Ellen Owen, middle-aged poet of Marsh Light and Mirror in the Woods, sat at a battered drop-leaf table by a triptych of double-hung windows and stared at her brother’s message on the screen of her laptop until Morris’s words began to go blurry and jumbled. She closed the lid of the computer, shut her eyes, and saw in the darkness a clear image of herself at the table in the small room: wearing a baggy white T-shirt, pink jogging shorts, and sky-blue trainers, a possibly too-thin woman with a bad haircut. A reckless pre-vacation visit to the beauty salon and an untried stylist had resulted in straight chin-length hair, unflattering, matronly, the color of dark mahogany, much too red, and entirely artificial-looking. The last few days, she’d noticed herself avoiding mirrors—both here in the little cabin, where she came in the mornings to work, and in the main house a hundred yards up the hill—and she hadn’t quite managed not to interpret this symbolically, a cowardly evasion of truth. Now she opened her eyes, turned toward the window by her right elbow, and asked herself why oh why had she begun her letter to Willie—already mailed yesterday—with My sweet guy? She should have avoided a salutation that would embarrass him, should any of his buddies be looking over his shoulder. At least, she thought, she’d had the presence of mind to sign the letter M rather than Mommy.
She gazed down a tunnel in the locust trees to the lime-green grasses of the marsh. This view, meticulously tended by “husband Dan” in summers past, boasted a ragged periphery, a change Ellen thought she liked, even with its gentle threat of occlusion. She’d withheld from her brother the fact that Dan was not with her at the Cape house—that she and Dan had decided to spend the six weeks apart—for she wanted to spare herself Morris’s voluminous opinions. Willie did know his father had remained in town, but not why. With Willie you could say, Daddy’s staying behind to take care of some things, and that was enough of an explanation. With Morris the result would be twenty rapid-fire questions and an hour of debate.
Across the cabin’s small central room, three other windows looked onto an expansive slope of lawn that led up to the main house, an antique Greek Revival so essentially Cape Cod with its white clapboard walls and roof of cedar shakes, its rambling side porch, wide parson’s door, many dormers, and clothesline stretched between whitewashed posts, it had been featured over the years in no fewer than four coffee-table books of photography. Some two hundred years before, a half-dozen acres had been cleared of trees in this spot, providing most of the lumber for construction of the house, but only a small portion of the acreage—a circle hugging the house and the long slope to the cabin—was still dedicated to lawn. A perennial garden had been planted near the porch, which faced south, and beach grass about two feet tall had taken over the rest of the original clearing, so that the overall impression was one of fields, which changed in color with the seasons and gradually rolled to the edge of the abutting salt marsh. A single towering horse chestnut stood in the side yard twenty feet from the parson’s door and—happily, to Ellen’s thinking—humbled the house on its hilltop. A small grove of locust trees provided shade around the three-room cabin, which had been used by previous owners as a place for guests but which was now Ellen’s private retreat. She loved everything about the cabin, its weathered shingles and unpainted wooden interior walls and black potbelly stove, but she valued most its artistic usefulness: Something about its removed position, in this larger dramatic scene, she found encouraging to poetry. This was especially true when the main house was filled with people, and music and voices drifted down the hill, or near the end of a day, when an upstairs window ignited with the sudden yellow fire of a light switched on inside.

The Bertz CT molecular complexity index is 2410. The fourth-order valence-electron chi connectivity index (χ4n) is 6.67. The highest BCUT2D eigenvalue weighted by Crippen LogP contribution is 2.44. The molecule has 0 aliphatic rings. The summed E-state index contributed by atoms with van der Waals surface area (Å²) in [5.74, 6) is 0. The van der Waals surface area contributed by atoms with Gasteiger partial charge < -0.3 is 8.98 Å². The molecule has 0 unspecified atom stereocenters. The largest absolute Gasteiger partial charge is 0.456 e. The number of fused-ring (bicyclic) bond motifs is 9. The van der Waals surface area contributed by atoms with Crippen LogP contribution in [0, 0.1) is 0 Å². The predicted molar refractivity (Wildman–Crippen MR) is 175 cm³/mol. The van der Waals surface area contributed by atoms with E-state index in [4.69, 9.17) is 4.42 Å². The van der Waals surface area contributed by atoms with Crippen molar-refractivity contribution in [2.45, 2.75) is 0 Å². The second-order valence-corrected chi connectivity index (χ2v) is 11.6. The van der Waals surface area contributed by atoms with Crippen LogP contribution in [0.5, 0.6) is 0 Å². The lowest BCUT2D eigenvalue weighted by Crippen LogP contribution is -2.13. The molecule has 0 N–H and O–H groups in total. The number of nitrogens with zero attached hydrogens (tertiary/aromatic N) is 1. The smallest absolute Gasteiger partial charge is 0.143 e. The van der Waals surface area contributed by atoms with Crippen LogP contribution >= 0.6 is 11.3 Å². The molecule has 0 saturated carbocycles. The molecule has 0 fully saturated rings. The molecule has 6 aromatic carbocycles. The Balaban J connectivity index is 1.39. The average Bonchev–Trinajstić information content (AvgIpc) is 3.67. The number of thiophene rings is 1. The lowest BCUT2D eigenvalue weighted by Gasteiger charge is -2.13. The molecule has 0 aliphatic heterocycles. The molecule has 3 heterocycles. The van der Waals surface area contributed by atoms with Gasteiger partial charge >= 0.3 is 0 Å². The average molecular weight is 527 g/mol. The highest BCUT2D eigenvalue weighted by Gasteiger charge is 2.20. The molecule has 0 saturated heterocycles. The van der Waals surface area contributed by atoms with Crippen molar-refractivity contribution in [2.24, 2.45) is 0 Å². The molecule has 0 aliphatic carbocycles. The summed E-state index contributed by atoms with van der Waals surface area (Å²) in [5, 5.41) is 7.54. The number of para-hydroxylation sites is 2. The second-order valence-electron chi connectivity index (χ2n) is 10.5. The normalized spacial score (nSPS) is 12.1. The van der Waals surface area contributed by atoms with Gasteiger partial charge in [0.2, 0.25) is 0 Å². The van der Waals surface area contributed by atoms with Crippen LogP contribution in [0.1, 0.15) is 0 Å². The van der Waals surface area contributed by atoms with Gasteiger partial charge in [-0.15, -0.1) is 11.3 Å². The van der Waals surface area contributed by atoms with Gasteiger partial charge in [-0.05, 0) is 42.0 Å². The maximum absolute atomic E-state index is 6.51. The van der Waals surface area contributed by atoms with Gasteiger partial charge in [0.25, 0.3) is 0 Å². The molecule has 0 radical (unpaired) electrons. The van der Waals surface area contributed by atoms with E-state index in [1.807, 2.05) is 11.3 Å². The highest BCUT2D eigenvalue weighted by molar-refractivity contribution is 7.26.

Beneath the chestnut tree was a turnaround of crushed clamshells, where now, to Ellen’s surprise, sat a black pickup truck beside her own car. She moved to the cabin windows and could see, indecipherable from this distance, gold lettering on the driver’s door. Few unsolicited visitors found their way to the house, at the end of a long driveway through the woods, marked by homemade private signs; the drive itself was at the end of a narrow dirt road, whose sharp ruts and heaves discouraged explorers. Ellen felt in her stomach what she gauged to be a normal flutter of butterflies—a woman alone in a remote place, encountering a surprise visitor—but in the next moment she recalled having scheduled a noontime appointment with the local chimney sweep. A kindly man in his sixties by the name of Gaston, he would have knocked at the front door, let himself in, and gone about his business of inspecting the flues. It made sense that she’d forgotten about him, for the weather had been unusually and consistently hot; the thought of an evening fire hadn’t crossed her mind.